Manfred Weber: Merkel’s And Orbán’s Immigration Policies Are Compatible With Each Other
The German leader of the European People’s Party, the European Parliament’s largest, centre-right group, has argued in an interview that German Chancellor Angela Merkel’s politics of inclusion and Hungarian Prime Minister Viktor Orbán’s demand for strict border controls are “compatible with each other”.
Speaking to the Hungarian daily Magyar Idők, Mr. Weber said that he personally disagrees with the proposed 250 000 euro fine after all migrants refused to be taken in by EU member states under the quota system. “It is understandable that many countries see this as a punishment. For this very reason, I doubt that the proposal will win a majority in the European Parliament, we will try to improve the Commission’s proposal”, he pointed out.
He also claimed that as a border countries, Hungary does more to protect external borders than Germany or France, which has to be taken into account “when we are talking about solidarity and money”. “Sharing burdens has many dimensions and we must take into account that Budapest wants to show solidarity by other means”, he said.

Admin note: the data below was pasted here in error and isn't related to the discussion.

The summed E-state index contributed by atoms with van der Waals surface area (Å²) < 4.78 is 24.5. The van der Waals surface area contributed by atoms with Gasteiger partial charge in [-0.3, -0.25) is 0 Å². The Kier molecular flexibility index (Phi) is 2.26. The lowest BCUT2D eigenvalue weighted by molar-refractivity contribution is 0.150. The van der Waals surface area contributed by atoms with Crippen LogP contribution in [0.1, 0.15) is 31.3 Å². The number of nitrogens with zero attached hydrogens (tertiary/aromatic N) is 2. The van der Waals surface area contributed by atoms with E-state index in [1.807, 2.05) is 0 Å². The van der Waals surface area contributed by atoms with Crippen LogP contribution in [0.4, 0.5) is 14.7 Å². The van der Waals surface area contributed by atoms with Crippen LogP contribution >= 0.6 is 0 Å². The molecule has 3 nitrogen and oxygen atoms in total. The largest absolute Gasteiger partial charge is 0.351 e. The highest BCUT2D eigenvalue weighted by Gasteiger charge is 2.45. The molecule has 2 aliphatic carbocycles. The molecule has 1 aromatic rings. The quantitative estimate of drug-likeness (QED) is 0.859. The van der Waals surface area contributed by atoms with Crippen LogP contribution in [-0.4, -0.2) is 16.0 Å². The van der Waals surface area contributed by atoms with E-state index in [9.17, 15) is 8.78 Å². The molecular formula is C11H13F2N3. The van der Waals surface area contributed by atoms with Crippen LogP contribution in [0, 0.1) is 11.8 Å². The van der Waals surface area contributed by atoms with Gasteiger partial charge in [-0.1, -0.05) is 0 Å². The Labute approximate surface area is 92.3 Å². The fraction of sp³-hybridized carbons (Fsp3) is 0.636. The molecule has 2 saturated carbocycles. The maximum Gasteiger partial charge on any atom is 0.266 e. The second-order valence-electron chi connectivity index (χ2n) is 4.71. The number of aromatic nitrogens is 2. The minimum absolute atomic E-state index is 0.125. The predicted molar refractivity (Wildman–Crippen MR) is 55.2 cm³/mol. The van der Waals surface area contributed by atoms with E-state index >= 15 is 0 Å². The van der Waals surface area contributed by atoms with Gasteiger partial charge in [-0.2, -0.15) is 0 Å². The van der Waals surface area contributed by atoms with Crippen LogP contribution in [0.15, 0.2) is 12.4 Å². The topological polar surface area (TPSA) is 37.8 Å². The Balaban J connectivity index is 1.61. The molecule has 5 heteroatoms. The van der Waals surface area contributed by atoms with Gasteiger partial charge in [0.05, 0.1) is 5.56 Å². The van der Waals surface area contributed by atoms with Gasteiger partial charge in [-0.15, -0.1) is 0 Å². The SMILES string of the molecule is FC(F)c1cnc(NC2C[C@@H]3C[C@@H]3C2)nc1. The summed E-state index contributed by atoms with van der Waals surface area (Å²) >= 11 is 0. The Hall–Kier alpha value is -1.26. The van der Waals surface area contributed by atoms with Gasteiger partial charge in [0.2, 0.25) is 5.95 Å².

Mr. Weber also said in the interview that he “fully agrees” with President of the European Council Donald Tusk’s recent remarks that the views of Angela Merkel and Viktor Orbán are “compatible” with each other. “The European People’s Party has stressed from the beginnings that illegal migration has to be ended. We must have full control of who steps on our soil. This view is shared by Viktor Orbán and the Hungarian government as well. On the other hand, we cannot turn a blind eye to the civil war in Syria and we must help those in need. The head of the Catholic Church, also reminds of this. Angela Merkel and the politics of (welcoming refugees) is the other side of the coin. The EPP’s standpoint includes both, strict border controls and taking responsibility alike. I think that by now both sides are aware that cooperation is possible”, the 44-year-old Bavarian politician said.